> practice beads on scrap!)
      >>
      >> You're not likely to see a pull-start diesel over 5 hp. It's WAY
      > more compression to pull against than a gas engine. You need a
      > starter. The old Caterpillar diesels way back in the day had a
      > gas "pony engine" that you'd hand start. It shared coolant with the
      > big diesel, so it would warm the block. Then you'd ease in a clutch
      > to turn the diesel over until it fired on its own. Sounds like a pain
      > in the butt.
      >>
      >> You must plan to moor RM in salt water. I guess I can't offer much
      > wisdom on electrolysis, since I live 1200 mile from the nearest
      > saltwater. And since you can go so many more places with a trailer, I
      > don't give mooring much thought. Though that is something to think
      > about, since saltwater is corrosive and trailers are handy. I also
      > expect the resale value would be better with a trailer, since it
      > would make it more available to the great many of us living on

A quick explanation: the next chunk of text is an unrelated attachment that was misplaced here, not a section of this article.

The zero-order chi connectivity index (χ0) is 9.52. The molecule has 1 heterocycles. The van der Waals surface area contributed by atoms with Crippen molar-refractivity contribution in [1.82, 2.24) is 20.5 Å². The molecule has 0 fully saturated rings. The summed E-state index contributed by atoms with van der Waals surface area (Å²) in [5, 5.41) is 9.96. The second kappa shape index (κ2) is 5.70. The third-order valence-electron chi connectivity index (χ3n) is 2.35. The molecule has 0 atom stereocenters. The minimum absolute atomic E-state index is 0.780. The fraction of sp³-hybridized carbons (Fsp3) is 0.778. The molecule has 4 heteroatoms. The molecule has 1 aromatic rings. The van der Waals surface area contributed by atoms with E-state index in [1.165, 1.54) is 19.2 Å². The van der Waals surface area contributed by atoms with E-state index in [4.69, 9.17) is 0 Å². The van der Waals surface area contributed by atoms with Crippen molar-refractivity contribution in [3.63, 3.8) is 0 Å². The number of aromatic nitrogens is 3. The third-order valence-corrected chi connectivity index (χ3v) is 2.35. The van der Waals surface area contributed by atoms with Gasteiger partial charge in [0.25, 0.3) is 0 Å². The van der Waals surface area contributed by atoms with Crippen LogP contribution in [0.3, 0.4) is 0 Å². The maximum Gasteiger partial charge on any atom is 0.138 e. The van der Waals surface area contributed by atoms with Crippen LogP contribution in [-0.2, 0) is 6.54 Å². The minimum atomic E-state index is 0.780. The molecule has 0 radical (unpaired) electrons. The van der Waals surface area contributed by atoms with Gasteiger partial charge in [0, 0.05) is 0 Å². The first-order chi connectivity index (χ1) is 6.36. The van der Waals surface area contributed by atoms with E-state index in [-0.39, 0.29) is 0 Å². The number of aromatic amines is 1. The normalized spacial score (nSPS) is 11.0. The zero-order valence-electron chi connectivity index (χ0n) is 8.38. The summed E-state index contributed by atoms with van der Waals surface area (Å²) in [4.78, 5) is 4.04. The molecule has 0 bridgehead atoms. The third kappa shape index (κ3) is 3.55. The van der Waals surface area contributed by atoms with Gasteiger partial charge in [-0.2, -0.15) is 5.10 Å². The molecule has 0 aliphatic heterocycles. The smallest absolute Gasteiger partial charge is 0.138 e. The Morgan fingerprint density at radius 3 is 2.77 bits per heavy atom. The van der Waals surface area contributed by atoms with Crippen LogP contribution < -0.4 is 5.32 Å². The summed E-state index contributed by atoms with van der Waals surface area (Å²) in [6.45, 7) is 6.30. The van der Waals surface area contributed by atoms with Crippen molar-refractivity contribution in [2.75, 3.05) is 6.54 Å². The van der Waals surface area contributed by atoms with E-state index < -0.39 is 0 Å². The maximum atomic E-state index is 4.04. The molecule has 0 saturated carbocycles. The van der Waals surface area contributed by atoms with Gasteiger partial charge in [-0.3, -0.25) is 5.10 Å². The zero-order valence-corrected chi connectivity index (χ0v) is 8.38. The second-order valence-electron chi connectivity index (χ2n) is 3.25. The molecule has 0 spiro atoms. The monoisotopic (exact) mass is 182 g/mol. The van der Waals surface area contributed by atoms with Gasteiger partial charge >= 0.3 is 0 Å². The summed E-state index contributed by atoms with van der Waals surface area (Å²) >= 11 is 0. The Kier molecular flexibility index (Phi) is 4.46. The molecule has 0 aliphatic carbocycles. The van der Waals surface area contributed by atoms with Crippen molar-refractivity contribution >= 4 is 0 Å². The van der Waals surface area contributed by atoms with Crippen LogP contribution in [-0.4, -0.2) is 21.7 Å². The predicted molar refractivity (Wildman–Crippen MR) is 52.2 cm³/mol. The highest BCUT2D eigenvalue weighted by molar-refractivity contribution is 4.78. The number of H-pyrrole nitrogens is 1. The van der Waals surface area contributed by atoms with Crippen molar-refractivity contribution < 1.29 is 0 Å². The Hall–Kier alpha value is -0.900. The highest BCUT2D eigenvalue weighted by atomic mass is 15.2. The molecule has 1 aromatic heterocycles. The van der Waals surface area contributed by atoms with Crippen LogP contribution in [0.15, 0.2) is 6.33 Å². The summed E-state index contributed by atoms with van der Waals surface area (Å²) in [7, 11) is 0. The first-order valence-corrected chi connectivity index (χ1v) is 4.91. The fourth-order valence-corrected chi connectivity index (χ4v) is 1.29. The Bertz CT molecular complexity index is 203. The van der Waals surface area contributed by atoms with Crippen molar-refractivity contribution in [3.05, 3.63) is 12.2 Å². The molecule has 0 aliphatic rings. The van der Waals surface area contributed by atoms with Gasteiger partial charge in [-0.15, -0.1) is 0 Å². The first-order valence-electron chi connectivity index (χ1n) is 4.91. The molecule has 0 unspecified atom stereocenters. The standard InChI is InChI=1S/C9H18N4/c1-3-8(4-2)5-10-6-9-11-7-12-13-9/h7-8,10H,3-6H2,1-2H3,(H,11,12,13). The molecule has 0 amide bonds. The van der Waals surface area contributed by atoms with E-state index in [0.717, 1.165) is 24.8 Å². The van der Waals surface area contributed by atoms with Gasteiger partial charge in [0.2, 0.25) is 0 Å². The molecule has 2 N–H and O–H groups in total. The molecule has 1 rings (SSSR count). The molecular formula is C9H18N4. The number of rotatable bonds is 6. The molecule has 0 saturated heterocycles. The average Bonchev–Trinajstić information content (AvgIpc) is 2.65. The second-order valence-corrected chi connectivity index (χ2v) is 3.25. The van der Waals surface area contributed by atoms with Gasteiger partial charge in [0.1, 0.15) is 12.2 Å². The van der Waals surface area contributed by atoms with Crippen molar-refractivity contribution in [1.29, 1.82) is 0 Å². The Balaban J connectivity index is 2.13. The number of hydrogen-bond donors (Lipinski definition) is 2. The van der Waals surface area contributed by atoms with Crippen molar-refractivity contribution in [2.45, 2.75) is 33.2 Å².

> shallow water in the interior. Something to consider.
      >>
      >> In any case, you are going to be thinking more about "how much"
      > electric than "if" you'll have it. You need nav lights and kerosene
      > is both too dim and illegal for powerboats (I seem to remember).
      > These can have a self-contained ground to the battery, e.g. no
      > electricity to the boat. Of course the same is true for the starter
      > adn ignition system. On the other hand, by APPLYING a small current
      > to the hull you can PREVENT corrosion. Look up electrolytic rust
      > prevention. It's like backwards electroplating in slow motion, sort
      > of. They use this on steel bridge pilings. And of course there are
      > sacrificial zinc anodes.
      >>
      >> I guess what I'm getting at is that is saltwater you're going to
      > have to learn enough electrochemistry to control corrosion ANYWAY. I
      > suspect that if you're learning that much, it wouldn't be a big deal
      > to have a gas engine or electic starter. Having an air starter is
      > nice because the salt air won't ruin the starter, but I don't think
      > it will make much difference to the hull. Same deal with the
      > distributor of a gas engine.
      >>